The zebra I am holding here looks a bit odd, so let me explain. I started with a photograph (by Joel Sartore, used with permission) of this zebra's backside! The image just got to me for some reason... I think its pretty cool and unusual. So I printed the image out on cotton (via Spoonflower). Then I cut out the image and basted it on to a 60-inch piece of black wool. Now I am covering the entire zebra in hand embroidery! The cotton print is just a guide. You will not see the printed fabric when I am done.

The stitches can best be described as a folk art, stab/satin stitches. Going for a funky, dimensional look. I am using all Valdani pearl cotton #8. I plan to use thicker yarn and thread on the mane and tail.

The needle is a Tulip (from Japan!) and this awesome thimble is also from Japan.


I started this project last summer on a drive to California. I do not know how long it will take me to finish... I have covered about 2/3 of the right hind side. So, clearly this will take a while. But, what's the rush?

When it is done, I will either hand quilt around the image or machine quilt it. Not sure. But I have plenty of time to think about it.


Aug 19, 2019

forget the double wedding ring, this quilt is a star with single rings

I came across a very cool pattern by Denyse Schmidt and just had to make it. I haven't made too many quilts from patterns in recent years. I did make a double wedding ring quilt a half a lifetime ago. These single rings were a lot more fun and certainly more modern!




This quilt was a gift for my daughter and her boyfriend for their new Brooklyn apartment.

These blocks are very large... over 20 inches or so. Inside each ring, I used my new circle ruler set to make concentric circles and then quilted inside the circles. As a side note, I recently purchased two books by Amanda Murphy on FMQ and quilting with rulers. Both books are excellent. Simple and short. I purchased three different sets of rulers she designed as well, and I used the circle set on this quilt. Here is a link to her blog.

My daughter's special request was for fabrics in the gray scale category... black, white and gray. I love these colors too and had tons of fabrics to make these small pieces. All the sections of the circle are cut improv style (no ruler). This pattern also has the option to purchase a set of acrylic templates to make the circles, but I did not purchase those. I just used the paper pattern.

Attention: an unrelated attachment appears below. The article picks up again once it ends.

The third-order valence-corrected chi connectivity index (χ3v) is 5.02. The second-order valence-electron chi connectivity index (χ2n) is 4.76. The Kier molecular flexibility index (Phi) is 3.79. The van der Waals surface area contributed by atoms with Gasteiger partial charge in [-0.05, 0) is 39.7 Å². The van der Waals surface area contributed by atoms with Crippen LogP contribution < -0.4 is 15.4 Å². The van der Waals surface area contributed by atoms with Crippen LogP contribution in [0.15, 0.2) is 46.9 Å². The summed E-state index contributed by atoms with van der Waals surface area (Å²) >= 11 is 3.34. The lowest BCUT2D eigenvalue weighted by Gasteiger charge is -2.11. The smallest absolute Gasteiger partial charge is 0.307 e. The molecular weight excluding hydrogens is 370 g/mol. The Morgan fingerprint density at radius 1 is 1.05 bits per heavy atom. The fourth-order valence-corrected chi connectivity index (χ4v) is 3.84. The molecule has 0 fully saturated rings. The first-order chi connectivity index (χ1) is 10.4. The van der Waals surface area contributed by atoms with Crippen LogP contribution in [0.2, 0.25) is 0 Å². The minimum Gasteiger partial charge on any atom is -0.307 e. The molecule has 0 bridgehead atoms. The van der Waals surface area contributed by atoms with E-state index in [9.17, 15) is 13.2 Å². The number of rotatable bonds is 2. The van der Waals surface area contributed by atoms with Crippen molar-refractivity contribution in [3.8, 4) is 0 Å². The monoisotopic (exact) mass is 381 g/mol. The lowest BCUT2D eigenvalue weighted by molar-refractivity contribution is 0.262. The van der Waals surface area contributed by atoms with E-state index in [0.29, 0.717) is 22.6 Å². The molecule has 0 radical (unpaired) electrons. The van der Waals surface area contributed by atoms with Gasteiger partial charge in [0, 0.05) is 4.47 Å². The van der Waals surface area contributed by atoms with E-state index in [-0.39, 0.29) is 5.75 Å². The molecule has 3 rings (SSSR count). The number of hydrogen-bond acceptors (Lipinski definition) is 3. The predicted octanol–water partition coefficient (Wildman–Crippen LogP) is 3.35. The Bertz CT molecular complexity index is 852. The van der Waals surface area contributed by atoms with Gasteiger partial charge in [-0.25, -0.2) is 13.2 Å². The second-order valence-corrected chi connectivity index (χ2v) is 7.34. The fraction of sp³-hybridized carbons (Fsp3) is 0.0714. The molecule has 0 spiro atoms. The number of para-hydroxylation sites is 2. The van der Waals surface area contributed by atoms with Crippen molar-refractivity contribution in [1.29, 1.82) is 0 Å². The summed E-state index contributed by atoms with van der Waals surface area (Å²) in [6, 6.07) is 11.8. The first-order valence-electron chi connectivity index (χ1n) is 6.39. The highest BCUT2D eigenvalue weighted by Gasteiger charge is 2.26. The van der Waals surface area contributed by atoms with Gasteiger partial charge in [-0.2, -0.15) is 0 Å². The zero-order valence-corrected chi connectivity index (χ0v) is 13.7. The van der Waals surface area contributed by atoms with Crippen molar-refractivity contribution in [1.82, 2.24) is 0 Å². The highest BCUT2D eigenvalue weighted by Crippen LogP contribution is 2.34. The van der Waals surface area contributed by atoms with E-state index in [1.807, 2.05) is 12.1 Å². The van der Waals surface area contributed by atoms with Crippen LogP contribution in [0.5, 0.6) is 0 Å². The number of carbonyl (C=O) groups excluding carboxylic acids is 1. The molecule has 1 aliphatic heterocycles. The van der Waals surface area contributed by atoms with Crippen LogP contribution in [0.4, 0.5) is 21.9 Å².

I made this quilt in queen size. Because it was for a bed, I used Warm & Plush batting. And it was a great decision. This style of batting is thicker than my regular fave, Warm & Natural, so it gave it more loft and a lovely drape for a bed. I plan to use Warm & Plush again soon!











And here is a picture of the boyfriend checking out the new quilt!  And just for fun, here's a photo of my Double Wedding Ring from long ago. Hand quilted! Still love these colors! Photo is a little dark... the inside is pure white, with black and white rings. Quilted in black thread.


Aug 16, 2019

it all started with a jelly roll

Quilting without a plan suits me just fine. My latest quilt all started with a jelly roll.


Recently, I went to hear a lecture about the history of feed sacks by Linzee Kull McCray. Linzee actually happens to be a friend of mine, a fellow quilt author! I really enjoyed hearing her talk and learned a few new things about those old cotton sacks.

At her lecture, I could not resist buying a jelly roll of her newest fabric designs - Red Rover - manufactured by Moda. Linzee's designs are inspired by her love of old cotton feed sacks.

So I took out the strips and started cutting and sewing. I had one idea, then swerved to a completely different one. I ended up with sixteen, 14 inch blocks, with wonky improv style piecing. I added sashing and border in matching solids. 

I love how the unplanned pieced created all these little tucks of fabric here and there inside the blocks. 



Finished size is 76 x 76 inches.

Here is the cover of Linzee's book. The original print run for this book has sold out!!! But hold on, there is a reprint coming and it will be available again this fall. You don't want to miss this book. It is a visual feast and has a lot of good information.


I will be quilting this top very soon! Then its going to a new home... giving it away to a dear friend.